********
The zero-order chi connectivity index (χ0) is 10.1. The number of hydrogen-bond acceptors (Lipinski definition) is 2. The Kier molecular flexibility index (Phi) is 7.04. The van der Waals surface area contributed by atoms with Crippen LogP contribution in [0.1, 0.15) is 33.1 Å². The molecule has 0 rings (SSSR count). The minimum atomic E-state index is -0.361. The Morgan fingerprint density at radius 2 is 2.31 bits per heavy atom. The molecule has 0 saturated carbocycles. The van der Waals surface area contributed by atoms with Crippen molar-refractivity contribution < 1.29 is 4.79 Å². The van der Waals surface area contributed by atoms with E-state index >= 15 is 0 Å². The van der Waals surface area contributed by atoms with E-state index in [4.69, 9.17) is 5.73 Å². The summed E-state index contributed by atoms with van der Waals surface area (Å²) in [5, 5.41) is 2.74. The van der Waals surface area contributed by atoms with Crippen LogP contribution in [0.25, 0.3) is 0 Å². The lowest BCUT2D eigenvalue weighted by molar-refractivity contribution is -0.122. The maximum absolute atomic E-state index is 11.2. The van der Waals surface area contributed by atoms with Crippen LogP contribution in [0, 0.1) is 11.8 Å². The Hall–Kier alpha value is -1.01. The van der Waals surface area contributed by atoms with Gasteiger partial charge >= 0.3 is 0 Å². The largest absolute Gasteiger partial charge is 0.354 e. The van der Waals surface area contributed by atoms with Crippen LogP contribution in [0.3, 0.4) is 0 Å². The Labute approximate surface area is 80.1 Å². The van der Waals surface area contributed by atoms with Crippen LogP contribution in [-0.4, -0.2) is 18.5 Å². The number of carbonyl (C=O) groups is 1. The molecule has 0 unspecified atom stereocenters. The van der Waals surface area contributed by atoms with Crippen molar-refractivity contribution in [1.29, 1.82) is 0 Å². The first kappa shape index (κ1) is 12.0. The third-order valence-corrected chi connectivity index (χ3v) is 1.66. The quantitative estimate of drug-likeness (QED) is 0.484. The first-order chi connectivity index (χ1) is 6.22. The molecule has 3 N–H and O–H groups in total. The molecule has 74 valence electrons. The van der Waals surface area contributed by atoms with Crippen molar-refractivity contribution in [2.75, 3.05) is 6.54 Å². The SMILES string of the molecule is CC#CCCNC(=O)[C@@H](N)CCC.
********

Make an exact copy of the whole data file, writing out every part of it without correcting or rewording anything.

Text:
The zero-order chi connectivity index (χ0) is 10.1. The number of hydrogen-bond acceptors (Lipinski definition) is 2. The Kier molecular flexibility index (Phi) is 7.04. The van der Waals surface area contributed by atoms with Crippen LogP contribution in [0.1, 0.15) is 33.1 Å². The molecule has 0 rings (SSSR count). The minimum atomic E-state index is -0.361. The Morgan fingerprint density at radius 2 is 2.31 bits per heavy atom. The molecule has 0 saturated carbocycles. The van der Waals surface area contributed by atoms with Crippen molar-refractivity contribution < 1.29 is 4.79 Å². The van der Waals surface area contributed by atoms with E-state index >= 15 is 0 Å². The van der Waals surface area contributed by atoms with E-state index in [4.69, 9.17) is 5.73 Å². The summed E-state index contributed by atoms with van der Waals surface area (Å²) in [5, 5.41) is 2.74. The van der Waals surface area contributed by atoms with Crippen LogP contribution in [0.25, 0.3) is 0 Å². The lowest BCUT2D eigenvalue weighted by molar-refractivity contribution is -0.122. The maximum absolute atomic E-state index is 11.2. The van der Waals surface area contributed by atoms with Crippen LogP contribution in [0, 0.1) is 11.8 Å². The Hall–Kier alpha value is -1.01. The van der Waals surface area contributed by atoms with Gasteiger partial charge >= 0.3 is 0 Å². The largest absolute Gasteiger partial charge is 0.354 e. The van der Waals surface area contributed by atoms with Crippen LogP contribution in [0.3, 0.4) is 0 Å². The Labute approximate surface area is 80.1 Å². The van der Waals surface area contributed by atoms with Crippen LogP contribution in [-0.4, -0.2) is 18.5 Å². The number of carbonyl (C=O) groups is 1. The molecule has 0 unspecified atom stereocenters. The van der Waals surface area contributed by atoms with Crippen molar-refractivity contribution in [1.29, 1.82) is 0 Å². The first kappa shape index (κ1) is 12.0. The third-order valence-corrected chi connectivity index (χ3v) is 1.66. The quantitative estimate of drug-likeness (QED) is 0.484. The first-order chi connectivity index (χ1) is 6.22. The molecule has 3 N–H and O–H groups in total. The molecule has 74 valence electrons. The van der Waals surface area contributed by atoms with Crippen molar-refractivity contribution in [2.75, 3.05) is 6.54 Å². The SMILES string of the molecule is CC#CCCNC(=O)[C@@H](N)CCC.